Some cephalopods are capable of rapid changes in skin color and pattern through nervous control of chromatophores. This ability almost certainly evolved primarily for camouflage, but squid use color, patterns, and flashing to communicate with one another in various courtship rituals. Caribbean reef squid can send one message via color patterns to a squid on their right, while they send another message to a squid on their left.
That is super-cool.
I'm developing an alien, intelligent, water-dwelling race that needs to reach a reasonably advanced level, by which I mean they understand science, technology, and abstract thought like philosophy. I'm leaning toward deriving them from cephalopods. As advanced creatures they'll need to communicate ideas that are linguistically more complex than mating proposals, "follow me to the food", and "extreme danger that way, 200 meters". Because they're water-dwelling, it seems unlikely that they would develop a written language to accompany this language. Therefore the idea of words composed of letters might not make sense (maybe they "chunk" at the word/concept level), and that's fine.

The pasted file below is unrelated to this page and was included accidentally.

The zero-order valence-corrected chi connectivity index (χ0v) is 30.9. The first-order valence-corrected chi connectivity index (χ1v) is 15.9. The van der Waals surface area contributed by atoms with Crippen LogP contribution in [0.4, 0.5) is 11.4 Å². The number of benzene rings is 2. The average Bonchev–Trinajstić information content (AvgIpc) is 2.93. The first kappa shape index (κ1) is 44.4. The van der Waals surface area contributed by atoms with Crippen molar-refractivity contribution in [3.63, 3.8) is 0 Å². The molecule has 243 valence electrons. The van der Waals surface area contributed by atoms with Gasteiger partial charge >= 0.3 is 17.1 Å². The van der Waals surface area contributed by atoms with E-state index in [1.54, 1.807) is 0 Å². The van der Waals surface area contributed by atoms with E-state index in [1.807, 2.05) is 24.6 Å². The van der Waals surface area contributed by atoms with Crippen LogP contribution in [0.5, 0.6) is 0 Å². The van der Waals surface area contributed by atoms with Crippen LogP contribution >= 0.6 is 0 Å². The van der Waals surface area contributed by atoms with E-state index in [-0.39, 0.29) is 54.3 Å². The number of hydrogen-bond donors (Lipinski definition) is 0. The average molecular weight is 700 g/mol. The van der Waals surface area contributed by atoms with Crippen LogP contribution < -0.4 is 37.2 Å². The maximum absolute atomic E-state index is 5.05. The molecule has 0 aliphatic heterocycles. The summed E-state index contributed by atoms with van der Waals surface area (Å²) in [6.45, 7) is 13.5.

Absent an accompanying written language, is it plausible that the cephalopod language could develop into something that can be used to discuss complex or abstract ideas? If not, what changes do I need to make to enable this level of communication? (Am I going to need a written language?)
Part of me thinks that a language based on color, patterns, and flashing could easily be as advanced as a written language -- what are words but symbols on a page, after all, and is that so different from splotches on skin? Another part of me thinks that this sort of system might have more inherent limitations than, say, people typing at each other in real time in Slack.
Perhaps an advanced cephalopod language is more like sign language than text. I don't know how people using sign language who've never used a written language communicate about philosophy or math.
Having written this question, I only now realize the vague similarity to The Story of Your Life, in which a linguist cracks a very unusual "written" language by the "heptapods". I don't know how realistic that is, though.